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L.A. County Latinos Still Dying From COVID-19 at Higher Rates Than Other Groups

The death rate is the number of deaths from COVID-19 per 100,000 population in each race/ethnicity group. Latinos and African Americans are experiencing a disproportionate rate of deaths from COVID-19. | Graph courtesy of L.A. County Department of Public Health

In Los Angeles County, as in the rest of the nation, people living in low-income neighborhoods and people of color have been disproportionally affected by COVID-19 throughout the pandemic. And while cases and deaths are dropping overall in the county, there remains a large gap between Latinx residents and other groups.

When the surge began in early- November, the average number of Latino residents in the county who passed away each day was 3.4 deaths per 100,000 people and then sharply increased to 51 deaths per 100,000 people in mid-January. As of Feb. 12, the mortality rate among Latino residents has declined to 25 deaths per 100,000 people, yet still remains more than double that of other groups. And while rates are declining for all groups, the mortality rate for Latinx residents is currently 38% higher than that of white residents at the peak of the surge. 

Since mid-January, the mortality rate among African American/Black residents decreased from nearly 22 deaths per 100,000 people to nine deaths per 100,000 people. Deaths among Asian residents have declined since the peak, from 19 deaths per 100,000 people to eight deaths per 100,000 people. The current mortality rate among white residents is also eight deaths per 100,000 from the peak of about 17 deaths per 100,000.

“Our Latinx community is bearing the worst in the pandemic,” L.A. County Public Health Director Dr. Barbara Ferrer said Wednesday. “While we’ve come to the other side of the terrible surge, it’s important to remember that we did so with tremendous heartbreak, illness and death.”

Latinos also continue to have a higher case rate than other groups. For Latino residents, daily age-adjusted rate of cases per 100,000 people peaked by more than 2,400 new cases per 100,000 people in early January. That average has dropped to 453 new cases per 100,000 people as of Feb. 12, but it is still almost two times that of Black/African American residents, who have the second highest case rate of nearly 234 new cases per 100,000 people. Asian residents and white residents have the lowest case rate at around 180 new cases per 100,000 people.

There also continues to be a high mortality rate among people living in areas with the highest levels of poverty, with three times the death rate compared to people living in the lowest levels of poverty. As of Feb. 12, the mortality rate for the poorest areas in the county was 27 per 100,000 people in those neighborhoods. By comparison, the wealthiest areas saw about nine daily deaths per 100,000 residents.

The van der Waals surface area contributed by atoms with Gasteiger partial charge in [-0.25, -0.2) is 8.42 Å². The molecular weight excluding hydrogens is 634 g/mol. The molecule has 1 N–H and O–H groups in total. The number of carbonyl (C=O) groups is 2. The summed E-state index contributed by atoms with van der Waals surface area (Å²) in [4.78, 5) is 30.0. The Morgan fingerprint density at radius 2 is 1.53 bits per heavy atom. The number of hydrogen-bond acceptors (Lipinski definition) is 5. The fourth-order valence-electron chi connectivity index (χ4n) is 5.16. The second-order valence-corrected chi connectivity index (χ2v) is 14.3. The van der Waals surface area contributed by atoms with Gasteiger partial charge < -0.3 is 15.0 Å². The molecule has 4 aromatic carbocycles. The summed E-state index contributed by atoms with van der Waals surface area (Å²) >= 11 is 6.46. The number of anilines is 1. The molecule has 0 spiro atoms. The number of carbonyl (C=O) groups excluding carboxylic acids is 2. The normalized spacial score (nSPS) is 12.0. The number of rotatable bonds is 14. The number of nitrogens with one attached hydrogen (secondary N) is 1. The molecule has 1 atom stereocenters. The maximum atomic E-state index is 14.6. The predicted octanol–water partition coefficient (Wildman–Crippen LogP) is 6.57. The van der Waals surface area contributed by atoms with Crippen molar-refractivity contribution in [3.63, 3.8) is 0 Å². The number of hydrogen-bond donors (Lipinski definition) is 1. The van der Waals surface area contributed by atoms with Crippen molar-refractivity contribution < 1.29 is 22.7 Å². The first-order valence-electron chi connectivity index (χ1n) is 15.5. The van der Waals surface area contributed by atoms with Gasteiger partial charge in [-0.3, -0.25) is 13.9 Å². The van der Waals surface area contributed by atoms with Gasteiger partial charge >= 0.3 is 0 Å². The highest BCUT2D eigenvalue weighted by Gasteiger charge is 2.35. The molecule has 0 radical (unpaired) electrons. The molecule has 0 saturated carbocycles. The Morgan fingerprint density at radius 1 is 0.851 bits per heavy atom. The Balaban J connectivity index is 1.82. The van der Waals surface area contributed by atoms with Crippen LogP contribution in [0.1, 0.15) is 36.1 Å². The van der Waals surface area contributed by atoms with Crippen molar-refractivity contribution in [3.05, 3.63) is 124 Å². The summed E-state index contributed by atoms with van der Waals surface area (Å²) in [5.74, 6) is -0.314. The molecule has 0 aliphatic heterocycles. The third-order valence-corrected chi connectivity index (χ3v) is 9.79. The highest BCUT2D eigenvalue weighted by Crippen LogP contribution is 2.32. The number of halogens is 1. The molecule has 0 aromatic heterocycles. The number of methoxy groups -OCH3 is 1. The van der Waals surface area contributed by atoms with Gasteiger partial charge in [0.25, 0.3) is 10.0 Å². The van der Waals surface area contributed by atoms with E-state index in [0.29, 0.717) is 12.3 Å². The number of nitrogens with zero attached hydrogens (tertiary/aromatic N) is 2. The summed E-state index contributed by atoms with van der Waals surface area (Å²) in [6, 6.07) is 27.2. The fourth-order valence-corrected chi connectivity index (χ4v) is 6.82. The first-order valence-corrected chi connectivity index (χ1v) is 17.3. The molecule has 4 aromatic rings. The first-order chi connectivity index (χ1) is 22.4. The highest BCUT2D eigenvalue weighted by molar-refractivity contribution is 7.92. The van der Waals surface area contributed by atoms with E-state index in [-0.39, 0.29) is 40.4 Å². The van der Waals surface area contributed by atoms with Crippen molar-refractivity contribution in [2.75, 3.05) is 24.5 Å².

“We definitely have populations that have suffered disproportionately from COVID-19,” Ferrer said.

As residents are vaccinated, the data has exposed a very similar pattern of inequity. The rate of vaccination among white and Asian residents in L.A. County continues to be significantly higher than that among Black/African American and Latino/Latinx residents, according to the Department of Public Health. Black/African Americans have received 5.2% of vaccinations administered, while accounting for 9% of the 16 and older population. Latinx residents received 23% of vaccinations, while accounting 46% of the 16 and older population.

Data among vaccinated seniors mirrors these findings. White and Asian residents 65 and older continue to have the highest vaccination rate. As of Feb. 20, almost 48% of white residents and almost 45% of Asian seniors have received at least one dose of the vaccine. By comparison, only 38% of American Indian/Alaska Native residents, 34% of Latinx residents, and 29% of Black senior have received at least one dose.

Ferrer says improving access to the vaccine in heavily-impacted areas is a priority.

Data on the relative percent change from the week of Feb. 9 to the week of Feb. 20, shows the county is making some progress. The vaccination rate for Black/African American residents saw the largest increase at almost 45%. For American Indian/Alaska Native residents, the vaccine rate increased 37.1%, and Latino residents’ vaccine rate increased by 31.9%. The vaccine rate for white residents increased by 25.1% and for Asian residents increased 21.9%.

For information about vaccine appointments in L.A. County and when your turn is coming up, to sign up for a vaccination newsletter, and much more, visit: (English) and (Spanish).

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